“This post contains affiliate links, and I will be compensated if you make a purchase after clicking on my links.”
A Columbia, South Carolina police officer will not face criminal charges despite leaving his K9 partner to die, trapped in a hot police car for up to 8 hours.
Columbia Police Officer David Hurt has been released of his dog-handler duties, suspended from the bomb-detection unit for 6 months, and suspended without pay for 5 days after he left his bomb-sniffing canine partner, K9 Turbo, inside his police car for between 6 and 8 hours.
Turbo died from heat exhaustion.
Hurt had parked the car in a shaded spot in a high school parking lot at approximately 7:30am, while he, and several other officers, attended training. For an unknown reason, Hurt deactivated the vehicle’s heat alarm which causes a siren and horn to go off as well as an on-person alarm when the temperature inside the vehicle reaches a certain level.
In a news conference, Columbia Police Chief Skip Holbrook said, “I guess the simplest way for me to start is to acknowledge that we made some mistakes.”
Holbrook explained that Officer Hurt had not given “any logical reason for why he deactivated the heat alarm,” but says the officer had rolled down the rear windows and left the air conditioner on for 2-year old Labrador, Turbo.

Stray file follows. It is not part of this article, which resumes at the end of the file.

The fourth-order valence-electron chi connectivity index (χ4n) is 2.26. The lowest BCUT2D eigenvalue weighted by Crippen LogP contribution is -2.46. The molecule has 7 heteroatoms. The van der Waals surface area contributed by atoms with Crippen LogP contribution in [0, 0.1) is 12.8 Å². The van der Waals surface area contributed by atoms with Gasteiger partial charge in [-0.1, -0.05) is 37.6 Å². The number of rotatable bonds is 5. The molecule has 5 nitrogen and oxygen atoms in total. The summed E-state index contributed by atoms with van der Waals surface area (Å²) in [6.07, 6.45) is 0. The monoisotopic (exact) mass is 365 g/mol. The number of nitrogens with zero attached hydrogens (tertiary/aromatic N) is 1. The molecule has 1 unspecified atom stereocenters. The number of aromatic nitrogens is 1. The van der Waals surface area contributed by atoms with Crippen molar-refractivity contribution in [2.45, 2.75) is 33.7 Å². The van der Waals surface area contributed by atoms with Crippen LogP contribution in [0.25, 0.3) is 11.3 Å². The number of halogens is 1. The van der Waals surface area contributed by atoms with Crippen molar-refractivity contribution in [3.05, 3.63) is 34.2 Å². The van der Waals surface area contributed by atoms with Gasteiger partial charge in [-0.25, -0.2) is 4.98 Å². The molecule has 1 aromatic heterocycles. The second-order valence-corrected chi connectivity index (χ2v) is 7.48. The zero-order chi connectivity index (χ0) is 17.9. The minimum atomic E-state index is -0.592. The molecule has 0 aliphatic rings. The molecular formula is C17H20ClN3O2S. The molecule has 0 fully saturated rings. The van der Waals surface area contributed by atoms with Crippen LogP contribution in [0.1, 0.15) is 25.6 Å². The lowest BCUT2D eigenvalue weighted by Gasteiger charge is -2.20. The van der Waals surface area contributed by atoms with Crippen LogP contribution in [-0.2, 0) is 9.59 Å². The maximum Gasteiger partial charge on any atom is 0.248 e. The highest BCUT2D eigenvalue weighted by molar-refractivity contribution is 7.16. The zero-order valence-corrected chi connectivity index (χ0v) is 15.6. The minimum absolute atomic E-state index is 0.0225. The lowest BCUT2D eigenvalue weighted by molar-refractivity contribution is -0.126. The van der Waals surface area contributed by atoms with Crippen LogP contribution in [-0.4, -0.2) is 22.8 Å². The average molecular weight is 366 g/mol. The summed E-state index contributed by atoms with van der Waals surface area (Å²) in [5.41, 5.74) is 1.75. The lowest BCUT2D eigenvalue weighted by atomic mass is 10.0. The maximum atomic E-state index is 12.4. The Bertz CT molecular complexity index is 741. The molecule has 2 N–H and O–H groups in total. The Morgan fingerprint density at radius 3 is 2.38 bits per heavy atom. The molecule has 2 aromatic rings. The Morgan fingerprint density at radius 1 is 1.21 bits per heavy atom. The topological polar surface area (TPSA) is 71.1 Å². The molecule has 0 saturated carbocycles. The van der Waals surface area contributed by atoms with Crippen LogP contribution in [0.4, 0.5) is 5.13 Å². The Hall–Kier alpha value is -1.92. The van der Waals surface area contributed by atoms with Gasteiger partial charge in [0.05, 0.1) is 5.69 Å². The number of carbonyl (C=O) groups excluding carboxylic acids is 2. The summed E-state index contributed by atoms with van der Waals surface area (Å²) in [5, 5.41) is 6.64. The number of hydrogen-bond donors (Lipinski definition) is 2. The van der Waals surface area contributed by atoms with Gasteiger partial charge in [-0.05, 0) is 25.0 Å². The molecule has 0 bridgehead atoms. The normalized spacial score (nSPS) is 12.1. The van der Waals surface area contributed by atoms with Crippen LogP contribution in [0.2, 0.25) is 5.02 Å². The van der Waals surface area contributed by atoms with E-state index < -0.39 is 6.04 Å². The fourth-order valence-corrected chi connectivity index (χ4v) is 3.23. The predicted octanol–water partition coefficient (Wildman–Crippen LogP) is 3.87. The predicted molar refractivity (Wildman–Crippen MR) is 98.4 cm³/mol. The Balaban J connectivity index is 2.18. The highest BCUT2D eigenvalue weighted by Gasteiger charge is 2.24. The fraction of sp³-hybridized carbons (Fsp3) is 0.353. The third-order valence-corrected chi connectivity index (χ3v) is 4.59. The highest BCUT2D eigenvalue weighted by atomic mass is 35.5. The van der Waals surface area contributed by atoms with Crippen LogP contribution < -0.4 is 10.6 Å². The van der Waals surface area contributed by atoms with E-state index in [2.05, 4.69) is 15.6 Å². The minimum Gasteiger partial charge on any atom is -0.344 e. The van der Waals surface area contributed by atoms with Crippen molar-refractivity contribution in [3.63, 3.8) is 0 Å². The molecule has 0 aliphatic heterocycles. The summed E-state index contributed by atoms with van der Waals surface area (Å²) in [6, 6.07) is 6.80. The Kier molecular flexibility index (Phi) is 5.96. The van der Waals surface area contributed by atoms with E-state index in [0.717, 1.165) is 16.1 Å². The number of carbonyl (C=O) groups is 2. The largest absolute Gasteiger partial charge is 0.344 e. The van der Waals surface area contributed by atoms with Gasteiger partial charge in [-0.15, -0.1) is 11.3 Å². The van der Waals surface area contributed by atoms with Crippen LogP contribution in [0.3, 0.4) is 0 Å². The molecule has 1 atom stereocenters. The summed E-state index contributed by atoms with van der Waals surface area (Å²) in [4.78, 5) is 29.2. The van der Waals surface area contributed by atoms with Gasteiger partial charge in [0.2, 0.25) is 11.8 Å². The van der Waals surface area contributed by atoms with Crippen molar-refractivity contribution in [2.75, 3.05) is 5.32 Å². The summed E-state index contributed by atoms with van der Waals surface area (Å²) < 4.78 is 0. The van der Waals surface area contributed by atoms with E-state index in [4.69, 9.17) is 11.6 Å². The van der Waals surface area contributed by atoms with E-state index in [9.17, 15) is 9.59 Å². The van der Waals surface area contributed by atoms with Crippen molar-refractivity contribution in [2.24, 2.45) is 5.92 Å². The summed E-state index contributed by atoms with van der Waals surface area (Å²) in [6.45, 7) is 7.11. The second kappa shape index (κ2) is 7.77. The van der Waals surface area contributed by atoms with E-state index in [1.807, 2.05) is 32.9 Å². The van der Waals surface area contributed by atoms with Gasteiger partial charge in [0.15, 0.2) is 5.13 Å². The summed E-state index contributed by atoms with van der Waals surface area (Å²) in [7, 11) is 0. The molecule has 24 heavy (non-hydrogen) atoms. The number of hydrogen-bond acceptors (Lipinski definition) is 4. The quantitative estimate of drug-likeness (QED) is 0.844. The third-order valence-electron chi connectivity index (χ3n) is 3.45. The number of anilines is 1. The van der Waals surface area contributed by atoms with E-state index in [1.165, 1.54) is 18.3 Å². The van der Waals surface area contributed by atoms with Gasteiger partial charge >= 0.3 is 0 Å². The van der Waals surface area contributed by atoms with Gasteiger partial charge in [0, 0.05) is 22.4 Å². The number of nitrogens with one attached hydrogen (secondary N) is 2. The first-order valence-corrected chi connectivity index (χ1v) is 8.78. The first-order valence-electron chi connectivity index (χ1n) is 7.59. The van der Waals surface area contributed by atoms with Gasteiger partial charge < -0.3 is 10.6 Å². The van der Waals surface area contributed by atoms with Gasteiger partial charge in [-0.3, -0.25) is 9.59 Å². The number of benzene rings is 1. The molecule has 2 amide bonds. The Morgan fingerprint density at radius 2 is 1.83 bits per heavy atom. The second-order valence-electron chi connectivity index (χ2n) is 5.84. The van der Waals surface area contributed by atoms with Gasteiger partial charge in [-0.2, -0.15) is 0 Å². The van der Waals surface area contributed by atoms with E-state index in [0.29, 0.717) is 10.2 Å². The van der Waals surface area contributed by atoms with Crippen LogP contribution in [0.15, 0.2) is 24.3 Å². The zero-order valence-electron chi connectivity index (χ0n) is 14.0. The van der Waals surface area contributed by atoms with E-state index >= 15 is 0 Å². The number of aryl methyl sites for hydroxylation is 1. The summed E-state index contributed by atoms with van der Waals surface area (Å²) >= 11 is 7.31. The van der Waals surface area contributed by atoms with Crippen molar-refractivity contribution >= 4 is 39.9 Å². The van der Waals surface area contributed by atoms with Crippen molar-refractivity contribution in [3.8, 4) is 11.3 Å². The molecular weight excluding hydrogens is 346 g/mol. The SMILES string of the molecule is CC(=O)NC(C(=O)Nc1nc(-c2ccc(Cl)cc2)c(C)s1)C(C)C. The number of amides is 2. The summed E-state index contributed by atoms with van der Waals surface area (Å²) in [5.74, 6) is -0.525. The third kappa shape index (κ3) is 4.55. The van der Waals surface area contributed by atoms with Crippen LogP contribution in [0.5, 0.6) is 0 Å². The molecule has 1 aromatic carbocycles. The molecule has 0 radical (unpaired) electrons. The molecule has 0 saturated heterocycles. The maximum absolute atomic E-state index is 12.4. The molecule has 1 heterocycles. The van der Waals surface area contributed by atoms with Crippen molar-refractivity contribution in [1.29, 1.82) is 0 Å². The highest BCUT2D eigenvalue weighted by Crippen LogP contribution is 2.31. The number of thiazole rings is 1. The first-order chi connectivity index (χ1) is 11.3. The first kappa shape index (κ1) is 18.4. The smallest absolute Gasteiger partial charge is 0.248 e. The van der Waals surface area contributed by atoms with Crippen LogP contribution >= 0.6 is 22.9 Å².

Hurt did not return to the vehicle, either to check on Turbo or to allow him a potty break, until about 3:30pm, about 8 hours after parking the car. That’s when he found Turbo showing signs of heat stress – foaming at the mouth, panting heavily, and unsteady on his feet. Turbo was taken to a veterinarian where he was euthanized after suffering organ failure due to heat exhaustion.
Officer Hurt was not charged with animal cruelty after an investigation determined there was no criminal intent behind his actions.
The Columbia Police Department immediately changed policies to ensure another K9 officer never faces the same horrific fate as Turbo. These changes include never deactivating a vehicle’s heat alarm and mandatory hourly checks on dogs left inside police cars.